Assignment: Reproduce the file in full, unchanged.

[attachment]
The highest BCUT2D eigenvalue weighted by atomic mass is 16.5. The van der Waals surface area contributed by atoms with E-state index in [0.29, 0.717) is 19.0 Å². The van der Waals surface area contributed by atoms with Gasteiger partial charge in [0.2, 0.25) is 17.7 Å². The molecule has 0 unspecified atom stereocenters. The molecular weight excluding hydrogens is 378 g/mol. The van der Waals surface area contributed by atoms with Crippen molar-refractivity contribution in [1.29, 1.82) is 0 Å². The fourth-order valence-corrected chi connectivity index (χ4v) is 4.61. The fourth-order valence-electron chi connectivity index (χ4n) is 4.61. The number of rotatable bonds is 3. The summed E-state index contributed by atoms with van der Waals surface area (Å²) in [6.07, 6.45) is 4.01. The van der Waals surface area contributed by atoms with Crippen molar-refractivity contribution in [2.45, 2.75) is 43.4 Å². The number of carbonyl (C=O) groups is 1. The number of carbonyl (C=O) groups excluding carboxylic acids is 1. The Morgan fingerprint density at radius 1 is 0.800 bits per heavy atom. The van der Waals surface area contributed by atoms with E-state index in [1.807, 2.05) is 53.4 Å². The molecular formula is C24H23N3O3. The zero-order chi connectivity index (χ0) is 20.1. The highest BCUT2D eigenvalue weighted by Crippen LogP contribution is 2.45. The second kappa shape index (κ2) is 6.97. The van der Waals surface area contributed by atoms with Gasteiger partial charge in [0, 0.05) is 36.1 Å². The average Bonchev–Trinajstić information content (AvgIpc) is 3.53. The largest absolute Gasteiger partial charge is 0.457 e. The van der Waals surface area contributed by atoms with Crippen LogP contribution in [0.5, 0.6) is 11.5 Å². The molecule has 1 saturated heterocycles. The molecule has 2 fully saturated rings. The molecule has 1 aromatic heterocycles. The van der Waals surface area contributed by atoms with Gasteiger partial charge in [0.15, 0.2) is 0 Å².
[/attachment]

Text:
The highest BCUT2D eigenvalue weighted by atomic mass is 16.5. The van der Waals surface area contributed by atoms with E-state index in [0.29, 0.717) is 19.0 Å². The van der Waals surface area contributed by atoms with Gasteiger partial charge in [0.2, 0.25) is 17.7 Å². The molecule has 0 unspecified atom stereocenters. The molecular weight excluding hydrogens is 378 g/mol. The van der Waals surface area contributed by atoms with Crippen molar-refractivity contribution in [1.29, 1.82) is 0 Å². The fourth-order valence-corrected chi connectivity index (χ4v) is 4.61. The fourth-order valence-electron chi connectivity index (χ4n) is 4.61. The number of rotatable bonds is 3. The summed E-state index contributed by atoms with van der Waals surface area (Å²) in [6.07, 6.45) is 4.01. The van der Waals surface area contributed by atoms with Crippen molar-refractivity contribution in [2.45, 2.75) is 43.4 Å². The number of carbonyl (C=O) groups is 1. The number of carbonyl (C=O) groups excluding carboxylic acids is 1. The Morgan fingerprint density at radius 1 is 0.800 bits per heavy atom. The van der Waals surface area contributed by atoms with E-state index in [1.807, 2.05) is 53.4 Å². The molecular formula is C24H23N3O3. The zero-order chi connectivity index (χ0) is 20.1. The highest BCUT2D eigenvalue weighted by Crippen LogP contribution is 2.45. The second kappa shape index (κ2) is 6.97. The van der Waals surface area contributed by atoms with Gasteiger partial charge in [0, 0.05) is 36.1 Å². The average Bonchev–Trinajstić information content (AvgIpc) is 3.53. The largest absolute Gasteiger partial charge is 0.457 e. The van der Waals surface area contributed by atoms with Crippen LogP contribution in [0.5, 0.6) is 11.5 Å². The molecule has 1 saturated heterocycles. The molecule has 2 fully saturated rings. The molecule has 1 aromatic heterocycles. The van der Waals surface area contributed by atoms with Gasteiger partial charge in [0.15, 0.2) is 0 Å².